To evaluate the impact of the position of noise source(s) and reverberation on the directional benefit and performance of three commercially available directional hearing aids.
Directional benefit and performance were measured for four different configurations of competing noise source(s) in two different reverberant rooms. Three pairs of hearing aids representing three commercial models were selected based on electroacoustic evaluation of directivity. Directional benefit and performance of 25 subjects with symmetrical, sloping, sensorineural hearing loss were measured in all test environments using a modified version of the Hearing in Noise Test.
Both reverberation and configuration of the competing noise source(s) significantly affected directional benefit and performance. There was no significant correlation between directional benefit and directional performance. The order of benefit and performance across hearing aid brands (from best to worst) varied depending on the noise source configuration.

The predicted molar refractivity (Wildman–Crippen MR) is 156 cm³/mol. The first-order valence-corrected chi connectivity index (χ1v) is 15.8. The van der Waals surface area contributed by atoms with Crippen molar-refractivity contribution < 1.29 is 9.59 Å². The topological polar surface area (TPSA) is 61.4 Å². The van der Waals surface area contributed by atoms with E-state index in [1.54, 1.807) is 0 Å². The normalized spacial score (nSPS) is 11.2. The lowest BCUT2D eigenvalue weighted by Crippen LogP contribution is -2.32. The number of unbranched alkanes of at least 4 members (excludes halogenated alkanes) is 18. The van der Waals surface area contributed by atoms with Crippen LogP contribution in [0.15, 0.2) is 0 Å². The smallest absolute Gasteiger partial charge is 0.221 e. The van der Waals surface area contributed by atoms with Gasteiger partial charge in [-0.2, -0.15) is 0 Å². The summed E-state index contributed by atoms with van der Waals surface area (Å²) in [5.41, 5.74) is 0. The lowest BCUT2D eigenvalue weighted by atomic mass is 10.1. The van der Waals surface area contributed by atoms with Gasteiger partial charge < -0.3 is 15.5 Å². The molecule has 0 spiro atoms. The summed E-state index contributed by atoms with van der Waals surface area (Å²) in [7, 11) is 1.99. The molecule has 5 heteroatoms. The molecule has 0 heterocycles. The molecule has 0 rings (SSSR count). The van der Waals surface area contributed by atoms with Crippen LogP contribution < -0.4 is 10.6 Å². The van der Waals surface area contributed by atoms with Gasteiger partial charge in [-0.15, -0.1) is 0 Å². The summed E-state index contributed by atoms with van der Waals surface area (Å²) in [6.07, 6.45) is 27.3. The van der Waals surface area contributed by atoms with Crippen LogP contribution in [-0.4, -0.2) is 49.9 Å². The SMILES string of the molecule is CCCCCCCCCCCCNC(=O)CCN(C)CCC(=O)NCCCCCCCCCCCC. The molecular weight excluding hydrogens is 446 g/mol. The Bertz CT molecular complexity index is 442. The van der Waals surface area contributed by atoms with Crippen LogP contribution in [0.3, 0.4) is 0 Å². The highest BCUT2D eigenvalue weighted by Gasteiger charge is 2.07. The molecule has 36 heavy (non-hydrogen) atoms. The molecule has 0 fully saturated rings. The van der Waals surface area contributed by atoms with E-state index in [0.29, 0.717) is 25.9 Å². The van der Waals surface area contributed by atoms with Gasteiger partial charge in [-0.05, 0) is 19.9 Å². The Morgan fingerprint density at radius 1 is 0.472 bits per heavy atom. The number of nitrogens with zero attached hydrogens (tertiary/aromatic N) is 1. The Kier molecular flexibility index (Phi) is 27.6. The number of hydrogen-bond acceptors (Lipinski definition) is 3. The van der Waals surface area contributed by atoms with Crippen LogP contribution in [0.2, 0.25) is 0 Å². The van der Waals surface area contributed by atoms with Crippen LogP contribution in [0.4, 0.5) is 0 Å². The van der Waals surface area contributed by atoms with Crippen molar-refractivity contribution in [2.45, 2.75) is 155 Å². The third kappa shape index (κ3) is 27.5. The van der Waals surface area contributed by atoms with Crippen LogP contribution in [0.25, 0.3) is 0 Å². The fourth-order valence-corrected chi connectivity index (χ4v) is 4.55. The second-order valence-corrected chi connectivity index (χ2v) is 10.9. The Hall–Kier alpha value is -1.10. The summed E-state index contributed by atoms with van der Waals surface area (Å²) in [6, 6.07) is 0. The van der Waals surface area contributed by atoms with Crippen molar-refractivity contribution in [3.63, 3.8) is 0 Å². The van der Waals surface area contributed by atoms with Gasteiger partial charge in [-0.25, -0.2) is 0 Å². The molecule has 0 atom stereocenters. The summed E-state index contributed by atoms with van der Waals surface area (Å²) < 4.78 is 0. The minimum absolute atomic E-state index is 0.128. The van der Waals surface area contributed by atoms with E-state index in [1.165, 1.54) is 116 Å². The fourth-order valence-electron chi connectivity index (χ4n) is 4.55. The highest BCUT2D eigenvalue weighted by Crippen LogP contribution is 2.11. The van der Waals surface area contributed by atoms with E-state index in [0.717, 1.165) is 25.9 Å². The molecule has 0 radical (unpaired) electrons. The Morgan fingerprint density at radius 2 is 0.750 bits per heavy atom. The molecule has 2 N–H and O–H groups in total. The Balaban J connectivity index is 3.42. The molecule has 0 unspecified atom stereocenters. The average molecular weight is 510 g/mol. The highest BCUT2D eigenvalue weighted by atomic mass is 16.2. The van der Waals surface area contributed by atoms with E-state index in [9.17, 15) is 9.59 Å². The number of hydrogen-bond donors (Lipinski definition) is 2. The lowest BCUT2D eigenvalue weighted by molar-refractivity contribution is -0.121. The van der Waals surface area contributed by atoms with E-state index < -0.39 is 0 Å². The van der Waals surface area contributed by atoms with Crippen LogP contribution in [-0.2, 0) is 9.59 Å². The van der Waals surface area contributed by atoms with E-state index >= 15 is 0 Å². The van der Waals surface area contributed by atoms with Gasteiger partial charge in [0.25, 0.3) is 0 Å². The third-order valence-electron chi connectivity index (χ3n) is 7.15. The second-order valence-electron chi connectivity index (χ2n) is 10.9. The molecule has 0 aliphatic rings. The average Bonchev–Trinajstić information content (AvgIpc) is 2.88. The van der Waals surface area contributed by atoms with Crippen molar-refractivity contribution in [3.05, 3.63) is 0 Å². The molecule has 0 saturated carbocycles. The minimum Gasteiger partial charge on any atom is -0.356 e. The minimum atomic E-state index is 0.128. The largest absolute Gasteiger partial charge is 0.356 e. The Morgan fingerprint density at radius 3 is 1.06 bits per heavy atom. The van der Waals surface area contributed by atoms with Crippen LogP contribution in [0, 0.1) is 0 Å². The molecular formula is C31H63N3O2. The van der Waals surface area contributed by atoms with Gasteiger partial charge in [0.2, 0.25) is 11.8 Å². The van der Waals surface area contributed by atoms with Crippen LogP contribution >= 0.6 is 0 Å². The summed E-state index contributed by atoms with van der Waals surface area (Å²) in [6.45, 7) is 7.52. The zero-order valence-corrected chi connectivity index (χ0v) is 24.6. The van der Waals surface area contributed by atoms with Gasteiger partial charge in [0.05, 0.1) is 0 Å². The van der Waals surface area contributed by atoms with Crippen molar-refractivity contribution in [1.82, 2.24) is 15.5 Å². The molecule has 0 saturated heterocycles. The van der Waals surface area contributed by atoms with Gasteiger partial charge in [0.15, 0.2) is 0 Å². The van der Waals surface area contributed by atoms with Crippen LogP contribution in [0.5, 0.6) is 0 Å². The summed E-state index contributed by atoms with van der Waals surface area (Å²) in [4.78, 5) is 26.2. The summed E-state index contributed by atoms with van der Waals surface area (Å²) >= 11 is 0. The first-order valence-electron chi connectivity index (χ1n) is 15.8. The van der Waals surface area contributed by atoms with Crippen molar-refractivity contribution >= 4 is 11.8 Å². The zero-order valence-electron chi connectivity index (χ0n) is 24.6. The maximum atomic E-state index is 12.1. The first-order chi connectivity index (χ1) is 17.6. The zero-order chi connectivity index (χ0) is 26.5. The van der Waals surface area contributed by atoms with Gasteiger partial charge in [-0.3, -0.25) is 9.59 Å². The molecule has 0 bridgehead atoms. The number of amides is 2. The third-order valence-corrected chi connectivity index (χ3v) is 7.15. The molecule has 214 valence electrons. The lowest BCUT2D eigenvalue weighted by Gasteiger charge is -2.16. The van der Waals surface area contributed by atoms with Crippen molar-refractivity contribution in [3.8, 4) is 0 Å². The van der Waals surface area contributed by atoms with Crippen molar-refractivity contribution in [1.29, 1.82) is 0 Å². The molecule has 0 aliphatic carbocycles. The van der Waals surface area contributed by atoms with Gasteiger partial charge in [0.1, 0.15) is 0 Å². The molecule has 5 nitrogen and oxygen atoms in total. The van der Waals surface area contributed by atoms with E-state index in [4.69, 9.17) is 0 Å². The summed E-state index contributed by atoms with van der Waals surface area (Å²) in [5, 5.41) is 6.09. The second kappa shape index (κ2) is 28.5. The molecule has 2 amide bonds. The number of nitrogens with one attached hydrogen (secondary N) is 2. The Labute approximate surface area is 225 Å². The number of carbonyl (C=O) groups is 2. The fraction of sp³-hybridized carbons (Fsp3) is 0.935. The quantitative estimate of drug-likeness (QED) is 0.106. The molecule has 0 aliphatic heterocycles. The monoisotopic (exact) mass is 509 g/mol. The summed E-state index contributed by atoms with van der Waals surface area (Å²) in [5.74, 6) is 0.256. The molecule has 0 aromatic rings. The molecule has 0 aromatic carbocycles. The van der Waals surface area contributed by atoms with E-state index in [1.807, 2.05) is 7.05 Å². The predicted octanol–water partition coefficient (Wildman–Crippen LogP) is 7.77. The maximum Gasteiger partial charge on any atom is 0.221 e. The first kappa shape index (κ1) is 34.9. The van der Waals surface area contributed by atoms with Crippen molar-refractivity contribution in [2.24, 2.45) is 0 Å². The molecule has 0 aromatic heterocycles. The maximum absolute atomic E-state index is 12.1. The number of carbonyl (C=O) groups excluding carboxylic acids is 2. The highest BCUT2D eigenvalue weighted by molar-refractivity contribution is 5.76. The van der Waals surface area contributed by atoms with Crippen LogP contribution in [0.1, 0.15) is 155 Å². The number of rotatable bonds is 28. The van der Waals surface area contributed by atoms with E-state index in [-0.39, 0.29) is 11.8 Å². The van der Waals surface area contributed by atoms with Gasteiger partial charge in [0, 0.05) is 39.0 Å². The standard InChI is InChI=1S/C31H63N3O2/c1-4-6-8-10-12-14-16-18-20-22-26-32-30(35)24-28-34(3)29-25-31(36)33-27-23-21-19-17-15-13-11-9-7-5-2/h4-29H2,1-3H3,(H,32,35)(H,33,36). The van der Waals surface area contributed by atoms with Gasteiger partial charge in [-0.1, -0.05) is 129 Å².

Data revealed increasing reverberation significantly decreased directional benefit and performance. The absolute and relative (rank ordering) directional benefit and performance varied across hearing aid brand, with noise source configuration. These results suggest that data collected in traditional test environments (e.g., a single competing noise placed at 180° azimuth) cannot be used to accurately predict directional benefit or performance in the majority of other test and real-world environments. The impact of reverberation and noise source configuration on directional benefit/performance can be explained fairly well by the interaction between the spatial properties of the noise source(s) and the polar directivity patterns of the hearing aids.